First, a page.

Cal State LA names Fil-Am professor Faculty Fellow for the Public Good
LOS ANGELES – California State University in Los Angeles named Assistant Professors Melanie Sabado-Liwag and Shikha Upadhyaya as the 2018-20 Faculty Fellows for the Public Good.
A team of former faculty fellows chose Sabado-Liwag and Upadhyaya in a competitive review process.
Sabado-Liwag and Upadhyaya are collaborating with community partners and the university’s Center for Engagement, Service, and the Public Good to address social, economic and health disparities.
The Faculty Fellows for the Public Good program encourages and promotes engaged scholarship and interdisciplinary interaction on the central theme of the university and the public good.
Cal State LA is designated an anchor institution by the Coalition of Urban and Metropolitan Universities. As an anchor institution, Cal State LA plays a central role in uplifting and transforming the economy and social well-being of the communities it serves.
The faculty fellows have received funding to complete their research projects during the summers of 2019 and 2020.
An assistant professor of public health, Sabado-Liwag is working with the Filipino American Services Group, Inc. (FASGI) and other community organizations to understand their roles in the community. FASGI is one of the few non-governmental organizations serving low- income, marginalized, and underserved Filipinos in Los Angeles County.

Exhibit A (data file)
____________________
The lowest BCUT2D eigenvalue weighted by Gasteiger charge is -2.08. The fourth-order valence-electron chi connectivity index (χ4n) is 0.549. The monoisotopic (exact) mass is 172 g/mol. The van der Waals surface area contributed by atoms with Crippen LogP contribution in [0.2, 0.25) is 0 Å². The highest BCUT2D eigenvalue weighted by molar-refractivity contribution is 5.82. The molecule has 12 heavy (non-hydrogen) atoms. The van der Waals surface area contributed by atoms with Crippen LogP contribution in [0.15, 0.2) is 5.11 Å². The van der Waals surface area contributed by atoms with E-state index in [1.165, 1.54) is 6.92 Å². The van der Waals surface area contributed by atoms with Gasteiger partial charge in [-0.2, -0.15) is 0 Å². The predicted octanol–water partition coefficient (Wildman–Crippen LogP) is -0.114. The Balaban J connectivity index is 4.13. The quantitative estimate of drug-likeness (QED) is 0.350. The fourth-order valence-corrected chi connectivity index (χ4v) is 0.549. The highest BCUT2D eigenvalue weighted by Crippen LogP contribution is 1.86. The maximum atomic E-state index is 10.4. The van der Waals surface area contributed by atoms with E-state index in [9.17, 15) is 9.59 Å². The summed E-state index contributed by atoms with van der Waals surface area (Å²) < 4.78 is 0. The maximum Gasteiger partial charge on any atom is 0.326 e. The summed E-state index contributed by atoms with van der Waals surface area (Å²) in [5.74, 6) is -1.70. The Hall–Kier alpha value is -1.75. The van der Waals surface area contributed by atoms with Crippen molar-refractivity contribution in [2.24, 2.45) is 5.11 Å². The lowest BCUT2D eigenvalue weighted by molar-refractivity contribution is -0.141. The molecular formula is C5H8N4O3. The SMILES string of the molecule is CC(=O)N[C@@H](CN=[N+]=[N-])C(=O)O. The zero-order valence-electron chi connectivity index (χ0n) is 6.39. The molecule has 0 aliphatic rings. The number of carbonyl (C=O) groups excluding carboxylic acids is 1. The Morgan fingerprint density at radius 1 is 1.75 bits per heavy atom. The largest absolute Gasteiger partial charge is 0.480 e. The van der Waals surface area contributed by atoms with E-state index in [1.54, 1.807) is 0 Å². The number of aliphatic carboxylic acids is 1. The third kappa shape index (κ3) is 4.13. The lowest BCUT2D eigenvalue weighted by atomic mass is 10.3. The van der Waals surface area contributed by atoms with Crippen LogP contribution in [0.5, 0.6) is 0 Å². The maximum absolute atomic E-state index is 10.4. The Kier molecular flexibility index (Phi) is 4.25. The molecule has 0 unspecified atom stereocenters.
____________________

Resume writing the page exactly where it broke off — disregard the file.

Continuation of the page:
“The role of a culturally-specific organization, such as FASGI, has a pivotal place in addressing social inequalities and social services gap created by health disparities,” she said.
Through the faculty fellowship, Sabado-Liwag is studying gaps in services to marginalized groups and creating strategic plans to guide the enhancement and development of community projects.
According to Sabado-Liwag, despite being one of the third-largest and rapidly expanding ethnic groups, the health needs of Filipinos are poorly understood and underestimated.
“The social and economic diversity of Asian American and Pacific Islander ethnic groups are often masked, overlooked and deemed as unproblematic,” she said.
Her objective is to inform and build services and resources for the community and existing research on health promotion.
A West Covina resident, Sabado-Liwag holds a Ph.D. in health promotion sciences from the School of Community and Global Health at Claremont Graduate University. She completed her postdoctoral fellowship at the National Institute on Minority Health and Health Disparities in Bethesda, Maryland.